The third kind — the worst — deliberately positioned themselves in our paths, challenging Je Je and I with a suggestive stance, and dared us to side-step them. Sometimes, they took it a step further, and tried to engage us in meaningless chitchat.

“Foong, did that horrible man in the blue T-shirt downstairs try to talk to you when you came back?” Je Je asked me one Sunday afternoon when she walked into the house.

“Yeah… he did! I came home not long ago and saw him too. He’s gross! He’s been standing there the entire weekend. He was there yesterday too.”

“He’s sick! He stood in front of me and tried to block me when I was getting to the door to come upstairs. Be careful if you see him, make sure you don’t walk anywhere near him.” Je Je always alerted me if she noticed anything that warranted my attention.

“I ran away as fast as I could, but he still managed to pat my head just now! I feel so dirty! He’s disgusting! Yuck! Yuck! Yuck! I need to go wash my hair now.” I felt repulsed just thinking about what he had done.

The situation seemed almost comical as Je Je and I had these conversations, but it was not funny, especially as I started to approach puberty.

Learning about sex from Je Je’s romance novels

The awkwardness I felt as I encountered the changes to my body due to the onset of puberty was further exacerbated by the lecherous stares from these men who lined the streets.

Thankfully, observing Je Je’s earlier experience with puberty had somewhat prepared me for what to expect, and helped to educate me by shedding light on the intricacies of being a woman.

Unknown to Je Je, she was also the one who first introduced the concept of sex and romance to me.

One day, as I was looking for a book on our bookshelf, I found behind the neatly arranged books a stack of Mills & Boon romance paperbacks featuring pictures of couples in a tight embrace on their covers. Je Je had kept them there to put them out of my reach.

That piqued my curiosity.

Each day, when Je Je was still at school, I secretly went into the worlds of her collection, and got lost in the tales of amorous, gallant heroes and their damsels in distress.

That was how I got my first education on the birds and the bees. Until I laid hands on my first Mills & Boon romance novel, I had no notion of what sex was about.

Adults never openly discussed sex

Sex, as a topic, was simply taboo, and not discussed. If it was ever mentioned, it was always presented as something dirty and shameful, and should not be talked about openly.

If it was raised in a conversation among adults and I happened to walk into that conversation, it would be hushed up immediately.

Throughout the years that we lived together, Je Je and I never discussed the sex trade that made Keong Saik Road notorious.

It was as if we had a tacit understanding that what we did not articulate would miraculously go away.

We lived it, breathed it, but never spoke about it. Perhaps we were in denial.

Unwanted attention from strangers forced us to grow up quicker

Je Je and I were intimidated by the unwanted attention from those repulsive men on the streets of Keong Saik, but we made light of the situation under the guise of a game.

“Getting Past Trashy Clutter” became a game we devised, where the objective was to see which of us could dodge the jumbled net of lecherous men first whenever we passed the passageway together.

We did not fully comprehend the implications of our circumstances with the men on the street then, but that was unquestionably harassment — sexual harassment in its primordial form, where two young girls were constantly bullied by lustful older men who made us feel vulnerable and threatened.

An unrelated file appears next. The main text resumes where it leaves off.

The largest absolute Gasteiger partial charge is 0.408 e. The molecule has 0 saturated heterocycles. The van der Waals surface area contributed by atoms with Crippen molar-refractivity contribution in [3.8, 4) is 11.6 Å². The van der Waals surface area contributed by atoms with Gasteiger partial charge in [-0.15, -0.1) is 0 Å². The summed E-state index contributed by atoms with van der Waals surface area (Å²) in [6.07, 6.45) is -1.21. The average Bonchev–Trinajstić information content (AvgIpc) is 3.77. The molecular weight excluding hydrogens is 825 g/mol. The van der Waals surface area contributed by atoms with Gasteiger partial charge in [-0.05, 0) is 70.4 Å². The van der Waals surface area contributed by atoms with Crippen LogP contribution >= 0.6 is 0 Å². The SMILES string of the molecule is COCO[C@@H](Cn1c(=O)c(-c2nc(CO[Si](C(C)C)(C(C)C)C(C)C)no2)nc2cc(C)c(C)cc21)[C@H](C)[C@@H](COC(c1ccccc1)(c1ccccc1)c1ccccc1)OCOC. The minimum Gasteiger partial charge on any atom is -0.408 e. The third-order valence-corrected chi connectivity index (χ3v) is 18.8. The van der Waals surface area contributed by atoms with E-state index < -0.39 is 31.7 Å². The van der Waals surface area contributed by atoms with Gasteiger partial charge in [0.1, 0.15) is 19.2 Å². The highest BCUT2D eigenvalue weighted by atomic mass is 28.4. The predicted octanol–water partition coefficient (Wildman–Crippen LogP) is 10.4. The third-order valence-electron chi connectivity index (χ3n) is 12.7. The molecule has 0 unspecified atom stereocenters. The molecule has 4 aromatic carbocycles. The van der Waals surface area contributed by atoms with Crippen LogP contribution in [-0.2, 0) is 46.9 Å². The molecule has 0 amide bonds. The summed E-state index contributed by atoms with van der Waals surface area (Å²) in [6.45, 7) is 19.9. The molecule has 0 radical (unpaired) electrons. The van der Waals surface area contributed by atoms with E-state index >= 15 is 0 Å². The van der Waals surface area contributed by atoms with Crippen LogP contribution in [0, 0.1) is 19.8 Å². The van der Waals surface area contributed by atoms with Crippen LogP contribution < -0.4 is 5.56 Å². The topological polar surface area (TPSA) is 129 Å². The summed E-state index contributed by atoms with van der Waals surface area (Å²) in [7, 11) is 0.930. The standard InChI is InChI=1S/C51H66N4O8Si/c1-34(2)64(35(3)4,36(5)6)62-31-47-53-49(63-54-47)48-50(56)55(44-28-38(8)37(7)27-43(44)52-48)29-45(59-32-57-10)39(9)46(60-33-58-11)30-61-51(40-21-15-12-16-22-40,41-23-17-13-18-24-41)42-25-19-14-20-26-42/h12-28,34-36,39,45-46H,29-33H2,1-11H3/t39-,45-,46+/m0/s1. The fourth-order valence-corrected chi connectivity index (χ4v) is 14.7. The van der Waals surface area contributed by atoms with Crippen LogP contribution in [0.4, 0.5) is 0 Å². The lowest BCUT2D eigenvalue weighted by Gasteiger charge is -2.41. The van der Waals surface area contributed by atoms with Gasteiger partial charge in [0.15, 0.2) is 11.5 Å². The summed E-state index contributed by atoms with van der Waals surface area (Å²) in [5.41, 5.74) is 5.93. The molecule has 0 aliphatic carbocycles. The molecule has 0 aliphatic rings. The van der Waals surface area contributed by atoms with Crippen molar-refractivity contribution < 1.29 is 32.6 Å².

The transition from a child to a teenager sees universal challenges across all cultures and geographical boundaries, but add to that an environment featuring one of the most notorious red-light districts in Singapore, and Je Je and I had the ingredients for a tumultuous adolescence.

We paid the price — the loss of innocence at a young age. While most of our peers were enjoying protection as young ladies being brought up in wholesome environments, we were fiercely guarding our right to be respected as females in a red-light district.

Public holidays, the only chances I would get to spend time with mum

Business at the brothels was generally quiet on the evenings of public holidays. This was probably because men with families could not use work entertainment as an excuse to slip out.

On those nights, my mother would wind up her operations earlier so I could have a sleepover at 17A. I tried my best to stay awake and waited for her brothel to close on these rare occasions, but sometimes I was too tired and fell asleep.

I hated the feeling of waking in the middle of the night to realise I had missed an opportunity to sleep with my mother.

On very rare occasions, when the customers were regulars my mother knew well, I was allowed at 17A before the last of them had left.

17A at its closing with its last lingering guests was probably the only way I could find hints to the many questions I had about Keong Saik. Strong air conditioning coming from the rooms; the smell of perfume and cologne tingling in the air; and soft murmurings of male and female voices from behind closed doors.

But I was too young still to piece these vague scenes together and form an understanding of what it all meant.

Ironically, being a daughter of a madame prevented me from learning about sex. The adults were probably more evasive than most adults in ordinary families would be, and I had nowhere to clarify my befuddlement.

I met with walls every time I broached the subject.

The transformation of Keong Saik Road over time

As the last guests left Keong Saik, and the lights of the brothels were turned off, my Gong Sek Gai fell back into the still of the night.

It was time for Keong Saik to restore itself after the abuse of a tireless day, and to prepare for yet another day in the trading of flesh, and possibly one’s soul, when the sun rose again.

From the early days of the pei pa zai who sold their musical talent and social skills before their bodies, to the different groups of dai gu liong who offered exclusive massage services, a mix of massage-cum-sexual services, and oral sex, the evolution of the sex trade in Keong Saik seem to mirror a hierarchy of control these women had over their bodies.

As time passed, they engaged in more and more explicit sexual offerings to satisfy the demands of their male customers as Keong Saik matured into a fully developed sex district.

Keong Saik Road, 1997. Photo via National Archives of Singapore.

I wonder how much of their souls the dai gu liong of Keong Saik gave up as they went about their lives peddling their flesh.

Who could really understand what these ladies had to endure as they go about their days with false smiles on their faces, servicing alien men with their seductive bodies?

Top photo composite image, via NAS and Google street view.